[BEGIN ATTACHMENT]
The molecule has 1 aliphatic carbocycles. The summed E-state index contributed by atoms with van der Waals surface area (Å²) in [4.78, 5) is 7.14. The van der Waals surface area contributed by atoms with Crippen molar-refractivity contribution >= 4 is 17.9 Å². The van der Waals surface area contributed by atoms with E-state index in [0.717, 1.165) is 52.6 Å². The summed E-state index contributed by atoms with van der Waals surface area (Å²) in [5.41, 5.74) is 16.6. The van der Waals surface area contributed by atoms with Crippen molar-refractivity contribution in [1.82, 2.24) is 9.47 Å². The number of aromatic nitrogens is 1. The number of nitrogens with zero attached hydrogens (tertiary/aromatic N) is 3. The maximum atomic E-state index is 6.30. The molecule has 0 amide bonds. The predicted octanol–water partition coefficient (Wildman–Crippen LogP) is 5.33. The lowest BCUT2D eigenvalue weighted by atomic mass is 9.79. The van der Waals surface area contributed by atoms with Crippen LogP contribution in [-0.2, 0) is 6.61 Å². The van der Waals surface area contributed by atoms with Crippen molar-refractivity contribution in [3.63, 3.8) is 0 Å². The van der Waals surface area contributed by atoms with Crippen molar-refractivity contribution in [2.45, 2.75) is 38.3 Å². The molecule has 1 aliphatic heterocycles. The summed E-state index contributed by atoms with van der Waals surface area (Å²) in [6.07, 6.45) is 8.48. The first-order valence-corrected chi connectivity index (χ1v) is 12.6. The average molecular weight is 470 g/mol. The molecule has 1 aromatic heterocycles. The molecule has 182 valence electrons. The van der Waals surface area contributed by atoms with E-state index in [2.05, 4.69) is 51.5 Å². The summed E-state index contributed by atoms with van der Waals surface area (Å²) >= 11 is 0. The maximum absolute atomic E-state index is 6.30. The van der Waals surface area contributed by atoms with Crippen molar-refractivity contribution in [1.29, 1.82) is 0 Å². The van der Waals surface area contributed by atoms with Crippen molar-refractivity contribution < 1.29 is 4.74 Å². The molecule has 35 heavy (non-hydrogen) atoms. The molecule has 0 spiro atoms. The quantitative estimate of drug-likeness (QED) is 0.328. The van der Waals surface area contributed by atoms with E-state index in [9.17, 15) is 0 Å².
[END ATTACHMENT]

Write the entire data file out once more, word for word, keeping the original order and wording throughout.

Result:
The molecule has 1 aliphatic carbocycles. The summed E-state index contributed by atoms with van der Waals surface area (Å²) in [4.78, 5) is 7.14. The van der Waals surface area contributed by atoms with Crippen molar-refractivity contribution >= 4 is 17.9 Å². The van der Waals surface area contributed by atoms with E-state index in [0.717, 1.165) is 52.6 Å². The summed E-state index contributed by atoms with van der Waals surface area (Å²) in [5.41, 5.74) is 16.6. The van der Waals surface area contributed by atoms with Crippen molar-refractivity contribution in [1.82, 2.24) is 9.47 Å². The number of aromatic nitrogens is 1. The number of nitrogens with zero attached hydrogens (tertiary/aromatic N) is 3. The maximum atomic E-state index is 6.30. The molecule has 0 amide bonds. The predicted octanol–water partition coefficient (Wildman–Crippen LogP) is 5.33. The lowest BCUT2D eigenvalue weighted by atomic mass is 9.79. The van der Waals surface area contributed by atoms with Crippen LogP contribution in [-0.2, 0) is 6.61 Å². The van der Waals surface area contributed by atoms with Crippen molar-refractivity contribution in [3.63, 3.8) is 0 Å². The van der Waals surface area contributed by atoms with Crippen molar-refractivity contribution in [2.45, 2.75) is 38.3 Å². The molecule has 1 aliphatic heterocycles. The summed E-state index contributed by atoms with van der Waals surface area (Å²) in [6.07, 6.45) is 8.48. The first-order valence-corrected chi connectivity index (χ1v) is 12.6. The average molecular weight is 470 g/mol. The molecule has 1 aromatic heterocycles. The molecule has 182 valence electrons. The van der Waals surface area contributed by atoms with E-state index in [2.05, 4.69) is 51.5 Å². The summed E-state index contributed by atoms with van der Waals surface area (Å²) >= 11 is 0. The maximum absolute atomic E-state index is 6.30. The van der Waals surface area contributed by atoms with Crippen molar-refractivity contribution in [1.29, 1.82) is 0 Å². The van der Waals surface area contributed by atoms with Crippen molar-refractivity contribution < 1.29 is 4.74 Å². The molecule has 35 heavy (non-hydrogen) atoms. The molecule has 0 spiro atoms. The quantitative estimate of drug-likeness (QED) is 0.328. The van der Waals surface area contributed by atoms with E-state index in [9.17, 15) is 0 Å².